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Quickie link: I Have Seen the Future of a Republican Party That Is No Longer Insane

I Have Seen the Future of a Republican Party That Is No Longer Insane

In my one opportunity to offer a comment, I helpfully suggested that the Republican Party as currently constituted needed (this is a direct quote) “to die in a fire.” The surprising thing is that many of the attendees in the room, including people who work at the Niskanen Center itself, told me afterward that they agree.

Niskanen’s scholars have criticized the failures of conservative policy you might expect — climate science skepticism, the Republican health-care plan — a heterodox center-right think tank to criticize. But Niskanen has gone beyond point-by-point rebuttals and has developed a broad and deep argument with the movement’s core assumptions.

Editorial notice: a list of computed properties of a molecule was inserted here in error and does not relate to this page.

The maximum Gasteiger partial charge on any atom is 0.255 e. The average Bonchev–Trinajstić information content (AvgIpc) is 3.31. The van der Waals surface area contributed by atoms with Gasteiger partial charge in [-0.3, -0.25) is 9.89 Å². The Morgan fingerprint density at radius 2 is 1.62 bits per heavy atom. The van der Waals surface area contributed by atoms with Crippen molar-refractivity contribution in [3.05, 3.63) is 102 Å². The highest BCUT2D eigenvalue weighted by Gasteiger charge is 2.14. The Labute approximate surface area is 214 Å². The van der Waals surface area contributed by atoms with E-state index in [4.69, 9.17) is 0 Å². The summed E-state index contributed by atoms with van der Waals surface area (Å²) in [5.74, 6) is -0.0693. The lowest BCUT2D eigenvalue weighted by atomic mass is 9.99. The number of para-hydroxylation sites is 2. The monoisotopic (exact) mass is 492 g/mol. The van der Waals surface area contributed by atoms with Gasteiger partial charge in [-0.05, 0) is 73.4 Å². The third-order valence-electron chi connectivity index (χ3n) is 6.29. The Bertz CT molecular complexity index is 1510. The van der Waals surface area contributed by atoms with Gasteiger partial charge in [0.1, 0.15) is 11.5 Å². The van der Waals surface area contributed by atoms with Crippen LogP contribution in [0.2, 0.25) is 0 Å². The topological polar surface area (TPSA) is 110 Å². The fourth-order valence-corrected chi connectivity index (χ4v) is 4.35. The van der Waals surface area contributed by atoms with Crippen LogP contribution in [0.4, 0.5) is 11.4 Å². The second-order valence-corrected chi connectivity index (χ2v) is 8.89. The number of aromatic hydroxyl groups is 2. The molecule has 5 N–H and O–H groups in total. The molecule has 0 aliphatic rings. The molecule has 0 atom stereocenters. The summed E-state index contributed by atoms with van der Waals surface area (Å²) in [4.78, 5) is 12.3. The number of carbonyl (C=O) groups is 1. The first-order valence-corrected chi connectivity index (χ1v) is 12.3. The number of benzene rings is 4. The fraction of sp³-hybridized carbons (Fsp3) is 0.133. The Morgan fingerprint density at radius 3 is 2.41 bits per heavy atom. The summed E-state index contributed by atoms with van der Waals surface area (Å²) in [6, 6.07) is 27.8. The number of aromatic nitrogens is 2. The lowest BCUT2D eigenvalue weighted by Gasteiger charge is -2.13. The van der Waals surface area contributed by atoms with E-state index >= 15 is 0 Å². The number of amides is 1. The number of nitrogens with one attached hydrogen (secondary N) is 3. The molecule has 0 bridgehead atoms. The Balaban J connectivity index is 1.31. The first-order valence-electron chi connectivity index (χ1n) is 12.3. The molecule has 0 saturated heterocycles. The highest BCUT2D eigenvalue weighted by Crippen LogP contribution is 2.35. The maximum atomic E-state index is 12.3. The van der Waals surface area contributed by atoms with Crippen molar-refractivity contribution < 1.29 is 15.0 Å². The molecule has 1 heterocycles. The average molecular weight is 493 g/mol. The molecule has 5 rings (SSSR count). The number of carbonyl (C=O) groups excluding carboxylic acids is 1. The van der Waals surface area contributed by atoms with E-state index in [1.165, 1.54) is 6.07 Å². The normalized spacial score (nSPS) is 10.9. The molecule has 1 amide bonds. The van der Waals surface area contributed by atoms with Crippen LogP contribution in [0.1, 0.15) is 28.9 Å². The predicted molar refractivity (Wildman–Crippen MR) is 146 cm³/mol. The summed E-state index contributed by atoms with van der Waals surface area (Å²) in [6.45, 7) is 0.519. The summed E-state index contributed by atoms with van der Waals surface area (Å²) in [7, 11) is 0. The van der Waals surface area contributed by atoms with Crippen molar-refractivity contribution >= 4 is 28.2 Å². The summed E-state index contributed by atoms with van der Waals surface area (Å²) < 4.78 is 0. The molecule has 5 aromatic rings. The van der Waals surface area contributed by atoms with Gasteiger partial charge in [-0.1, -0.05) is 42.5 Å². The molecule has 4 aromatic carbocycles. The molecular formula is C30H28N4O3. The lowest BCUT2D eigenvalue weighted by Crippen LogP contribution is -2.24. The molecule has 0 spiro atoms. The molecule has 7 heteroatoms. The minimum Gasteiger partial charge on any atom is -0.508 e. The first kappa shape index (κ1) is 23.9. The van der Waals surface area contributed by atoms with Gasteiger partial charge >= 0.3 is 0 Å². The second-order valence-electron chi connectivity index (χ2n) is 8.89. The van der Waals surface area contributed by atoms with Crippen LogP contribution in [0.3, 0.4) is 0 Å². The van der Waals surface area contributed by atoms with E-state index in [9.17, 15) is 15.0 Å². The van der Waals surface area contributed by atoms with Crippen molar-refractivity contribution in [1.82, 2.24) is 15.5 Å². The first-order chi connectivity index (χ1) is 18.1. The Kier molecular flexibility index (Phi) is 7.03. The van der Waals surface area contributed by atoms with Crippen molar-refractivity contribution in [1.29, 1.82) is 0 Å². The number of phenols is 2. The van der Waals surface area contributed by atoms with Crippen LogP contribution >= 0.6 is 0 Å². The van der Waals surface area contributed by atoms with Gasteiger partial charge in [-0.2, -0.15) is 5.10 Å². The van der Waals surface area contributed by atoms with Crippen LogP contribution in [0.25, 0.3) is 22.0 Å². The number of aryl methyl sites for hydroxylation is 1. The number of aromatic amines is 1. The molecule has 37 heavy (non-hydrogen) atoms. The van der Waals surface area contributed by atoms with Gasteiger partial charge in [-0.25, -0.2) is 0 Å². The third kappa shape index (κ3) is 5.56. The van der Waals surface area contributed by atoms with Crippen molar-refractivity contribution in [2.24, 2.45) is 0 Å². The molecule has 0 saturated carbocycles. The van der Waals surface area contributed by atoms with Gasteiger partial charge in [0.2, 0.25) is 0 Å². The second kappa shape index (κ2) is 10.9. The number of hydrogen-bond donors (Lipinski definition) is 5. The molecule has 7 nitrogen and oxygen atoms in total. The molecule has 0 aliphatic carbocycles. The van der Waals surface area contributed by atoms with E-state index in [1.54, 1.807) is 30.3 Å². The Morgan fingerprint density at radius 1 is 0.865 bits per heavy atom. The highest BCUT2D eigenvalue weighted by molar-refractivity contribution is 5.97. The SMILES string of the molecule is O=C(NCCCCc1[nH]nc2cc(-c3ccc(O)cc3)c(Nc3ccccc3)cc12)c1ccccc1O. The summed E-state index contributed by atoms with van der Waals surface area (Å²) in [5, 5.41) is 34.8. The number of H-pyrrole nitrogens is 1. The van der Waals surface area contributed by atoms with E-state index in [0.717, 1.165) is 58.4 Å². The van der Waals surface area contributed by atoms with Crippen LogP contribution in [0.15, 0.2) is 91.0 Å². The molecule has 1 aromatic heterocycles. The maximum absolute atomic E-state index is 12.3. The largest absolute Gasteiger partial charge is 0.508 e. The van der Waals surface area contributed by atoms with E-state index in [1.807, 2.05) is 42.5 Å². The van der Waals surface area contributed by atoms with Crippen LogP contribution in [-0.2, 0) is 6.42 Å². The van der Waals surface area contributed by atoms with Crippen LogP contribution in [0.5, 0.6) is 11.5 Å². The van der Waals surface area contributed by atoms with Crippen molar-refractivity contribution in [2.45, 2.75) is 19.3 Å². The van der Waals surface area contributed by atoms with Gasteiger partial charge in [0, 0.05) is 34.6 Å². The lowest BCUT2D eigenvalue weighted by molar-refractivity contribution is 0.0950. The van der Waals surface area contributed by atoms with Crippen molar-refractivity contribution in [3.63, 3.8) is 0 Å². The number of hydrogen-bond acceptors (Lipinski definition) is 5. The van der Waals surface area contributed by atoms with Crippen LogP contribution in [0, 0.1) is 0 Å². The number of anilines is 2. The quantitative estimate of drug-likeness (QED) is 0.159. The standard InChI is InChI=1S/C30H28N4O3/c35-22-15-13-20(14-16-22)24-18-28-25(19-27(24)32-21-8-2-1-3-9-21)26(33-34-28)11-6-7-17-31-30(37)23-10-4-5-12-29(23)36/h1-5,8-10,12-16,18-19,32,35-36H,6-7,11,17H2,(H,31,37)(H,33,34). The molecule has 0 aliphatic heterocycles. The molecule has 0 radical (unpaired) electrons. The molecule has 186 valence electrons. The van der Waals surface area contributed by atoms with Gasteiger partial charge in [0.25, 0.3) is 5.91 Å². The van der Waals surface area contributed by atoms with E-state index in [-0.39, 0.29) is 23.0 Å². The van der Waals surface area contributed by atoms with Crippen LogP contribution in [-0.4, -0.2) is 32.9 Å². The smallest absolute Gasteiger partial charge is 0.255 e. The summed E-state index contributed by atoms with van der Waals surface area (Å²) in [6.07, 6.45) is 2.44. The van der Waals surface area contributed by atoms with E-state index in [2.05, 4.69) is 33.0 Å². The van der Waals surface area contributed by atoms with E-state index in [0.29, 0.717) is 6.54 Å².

Last year, Will Wilkinson argued against “small-government monomania” and in favor of a social safety net to “increase the public’s tolerance for the dislocations of a dynamic free-market economy,” and identified libertarianism with hostility to democracy, resulting in persistent Republican efforts “to find ways to keep Democrats from voting, and to minimize the electoral impact of the Democratic ballots that are cast.” Brink Lindsey attacked “the notion that downward redistribution picks the pockets of makers and doles it out to layabout takers.”

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